Research > Technology Reviews > Using a “pulley protection brace” to support your finger

Pulley Protection Braces: A Review of the Swiss and American Products

I’m going to summarize very briefly the most practical information I’ve found regarding a device called a “pulley protection brace.”  For more in-depth information into this and other injury-related information, I encourage you to visit the injury section of the Beta Angel Research Inventory. Note: see the end for some practical prevention advice.

A slightly ridiculous oversimplification to get you caught up

Pulley’s are little tendons which wrap around each of your finger bones at 5 different locations.  Their purpose is to keep the tendon which flexes (long flexor tendon) your finger from “bowstringing” or separating from the bone.  Unfortunately, as your flexor tendon shortens, it has a habit of creating something like a “sawing” motion against your pulleys, which has the potential to create little micro-tears.  Due to the biomechanics of your finger while crimping, these tears primarily occur in the A2 and A4 pulley. 

Why is bowstringing an indication that something is wrong?

Researchers measure bone-to-tendon distance and use it as an indicator that something is wrong because more bowstringing leads to a reduced ability to flex the finger.

The “pulley ring” – The Swiss research

3-D Printing Template for Andi’s Brace

Dr. Andreas Schweizer is considered to be one of the top pulley specialists in the world.  He developed a “pulley ring” which helps keep bowstringing to a minimum by compressing the tendon toward the bone.  This effect takes strain off the pulley while scar tissue forms.  Dr. Schweizer’s 2016 study on 47 climbers with single pulley ruptures had very positive results both for the bone-to-tendon distance and return to previous climbing grade.[1]

View from the insider of the finger with the pulley brace on the outside

By placing the pulley ring at the edge of the pulley but before the appropriate joint, bowstringing was reduced by 50% and 40% in the A2 and A4 pulleys respectively. [2]   The pulley ring has openings on either side in order to avoid compressing “neuro-vascular bundles”, which are needed for circulation.  Because he’s a doctor, Andi’s brace is for rehabilitation, not prevention.  However, an American version exists of a different flavor.   

The SPOrt™ – The American Approach

Dr. Winston Warme is in the Department of Orthopaedics and Sports Medicine at the University of Washington.  Assuming no pain, the maker of the SPOrt™ suggests it can be used while climbing and even training.  The device is structured differently from Dr. Schweizer’s, in that the opening is placed on the back of the finger, rather than the side.  Additionally, it appears to be worn slightly back (toward the knuckles), in comparison.  Finally, Dr. Warme appears to recommend his only for the A2 pulley.  Due to the distinctions between the two braces, it’s challenging to make effectiveness comparisons.  However, Dr. Warme has a research paper involving 20 rock climbers currently undergoing peer review.  You can find the SPOrt™ at Dr. Warme’s website: ROCKNSPORT.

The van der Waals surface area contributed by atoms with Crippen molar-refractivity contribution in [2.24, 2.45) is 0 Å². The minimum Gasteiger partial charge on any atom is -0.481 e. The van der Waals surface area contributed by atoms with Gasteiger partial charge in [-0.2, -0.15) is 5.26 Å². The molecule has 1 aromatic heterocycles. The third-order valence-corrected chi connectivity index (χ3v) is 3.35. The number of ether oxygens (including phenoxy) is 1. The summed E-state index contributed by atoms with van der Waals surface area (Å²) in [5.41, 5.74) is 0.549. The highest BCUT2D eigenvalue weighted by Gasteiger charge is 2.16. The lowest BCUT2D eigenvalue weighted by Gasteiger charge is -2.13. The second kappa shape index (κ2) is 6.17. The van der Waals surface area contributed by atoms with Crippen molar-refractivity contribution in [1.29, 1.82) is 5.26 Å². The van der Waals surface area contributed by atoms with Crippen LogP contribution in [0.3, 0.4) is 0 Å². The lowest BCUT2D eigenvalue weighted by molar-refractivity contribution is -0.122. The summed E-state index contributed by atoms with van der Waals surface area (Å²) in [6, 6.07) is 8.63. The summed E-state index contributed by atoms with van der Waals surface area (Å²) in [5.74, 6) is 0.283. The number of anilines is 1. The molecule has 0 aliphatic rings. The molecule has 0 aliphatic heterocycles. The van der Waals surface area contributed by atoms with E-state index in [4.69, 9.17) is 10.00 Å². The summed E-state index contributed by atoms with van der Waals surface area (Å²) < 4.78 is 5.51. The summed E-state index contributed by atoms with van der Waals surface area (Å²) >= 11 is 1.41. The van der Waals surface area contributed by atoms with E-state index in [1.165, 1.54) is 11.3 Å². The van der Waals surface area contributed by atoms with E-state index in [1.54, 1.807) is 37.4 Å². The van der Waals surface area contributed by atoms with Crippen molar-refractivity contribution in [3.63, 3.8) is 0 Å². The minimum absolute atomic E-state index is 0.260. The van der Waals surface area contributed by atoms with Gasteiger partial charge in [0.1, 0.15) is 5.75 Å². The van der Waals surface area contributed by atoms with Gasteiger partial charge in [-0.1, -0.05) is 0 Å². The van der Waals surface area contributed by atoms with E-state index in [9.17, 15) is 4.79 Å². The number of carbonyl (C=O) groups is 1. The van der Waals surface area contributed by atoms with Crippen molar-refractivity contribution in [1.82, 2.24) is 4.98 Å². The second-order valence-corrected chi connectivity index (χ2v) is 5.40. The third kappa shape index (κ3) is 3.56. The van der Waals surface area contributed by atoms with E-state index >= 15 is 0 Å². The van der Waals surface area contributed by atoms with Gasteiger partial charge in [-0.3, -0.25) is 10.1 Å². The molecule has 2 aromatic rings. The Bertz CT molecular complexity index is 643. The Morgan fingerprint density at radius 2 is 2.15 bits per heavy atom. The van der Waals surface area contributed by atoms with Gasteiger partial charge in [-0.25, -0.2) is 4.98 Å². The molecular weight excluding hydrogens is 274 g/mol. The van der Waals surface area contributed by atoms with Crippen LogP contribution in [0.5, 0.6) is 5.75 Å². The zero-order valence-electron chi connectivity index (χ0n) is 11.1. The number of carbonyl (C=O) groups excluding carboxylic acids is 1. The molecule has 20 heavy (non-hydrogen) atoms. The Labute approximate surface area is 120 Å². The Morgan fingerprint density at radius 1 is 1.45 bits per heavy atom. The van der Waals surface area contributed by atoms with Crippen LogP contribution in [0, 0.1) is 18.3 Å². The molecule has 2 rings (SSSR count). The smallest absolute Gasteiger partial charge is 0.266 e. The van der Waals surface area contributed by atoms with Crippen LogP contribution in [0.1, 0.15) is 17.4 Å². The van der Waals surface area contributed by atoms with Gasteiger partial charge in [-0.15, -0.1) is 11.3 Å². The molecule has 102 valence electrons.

When should you use a pulley protection brace?

The research trial was used on climbers with a single A2 or A4 pulley rupture.  Additionally, a conference paper at the 2018 Chamonix Research conference highlights good initial results from treating multiple pulley ruptures with two pulley protection braces.[3] Dr. Warme’s website recommends his brace can be used for soreness at the base of the finger on the palm side, complete A2 pulley ruptures, partial A2 pulley injuries (chronic or acute), and returning to climbing after an A2 reconstruction surgery.  Both Dr. Schweizer and Dr. Warme recommend working with a physical therapist.  Dr. Schweizer has a series of recommendations involving the brace, tape, and movement exercises. You can download his recommendations below:

Practical advice for practical people

If you’re in the United States and already injured, you can go to Dr. Warme’s website and purchase your “kit.”  However, since he markets his device only for the A2, you may need to contact him directly about whether it can be sufficiently modified for the A4.  With the 3D Model and Dr. Schweizer’s treatment plan, which he sent me, it’s possible for Physical Therapists in the United States who are familiar with working with thermoplastic material to construct them and follow a directed plan. If you’re a PT, feel free to contact me for that guidance.

If you’re not injured, here’s some prevention advice: one of Dr. Schweizer’s research studies found that it takes 100-120 progressively difficult moves to properly warm-up the pulleys.[4][5]  How did they define “proper?” By looking at the relationship between grabbing holds and the distance to the bone of your long flexor tendon using a device that measures physical pressure and converts it into an electrical signal.  Andi recommends 3-4 routes with 40 moves or 8-12 boulder problems of progressive difficulty.[6]

Graphic from one of Dr. Schweizer’s research papers: “Sport Climbing from a Medical Point of View,” Published in Swiss Medical Weekly (2012), 142:w13688.

[1] M. Schneeberger, A. Schweizer, “Pulley Ruptures in Rock Climbers: Outcome of Conservative Treatment With the Pulley Protection Splint – A Series of 47 Cases,” Wilderness Environmental Medicine, June 2016, Vol. 27:2, 211-218

[2] A. Schweizer, “Sport Climbing from a Medical Point of View,” Published in Swiss Medical Weekly (2012), 142:w13688

[3] A. Schweizer, “Conservative Treatment of Triple Finger Flexor Pulley Disruption,” Conference Paper from the International Rock Climbing Research Association’s 2018 conference in Chamonix, France.

[4] A. Schweizer, “Treatment of Flexor Pulley Injury in Rock Climbers”

[5] Schweizer A. Biomechanical properties of the crimp grip position in

rock climbers. J Biomech. 2001;34:217–23.

[6] Ibid “Treatment”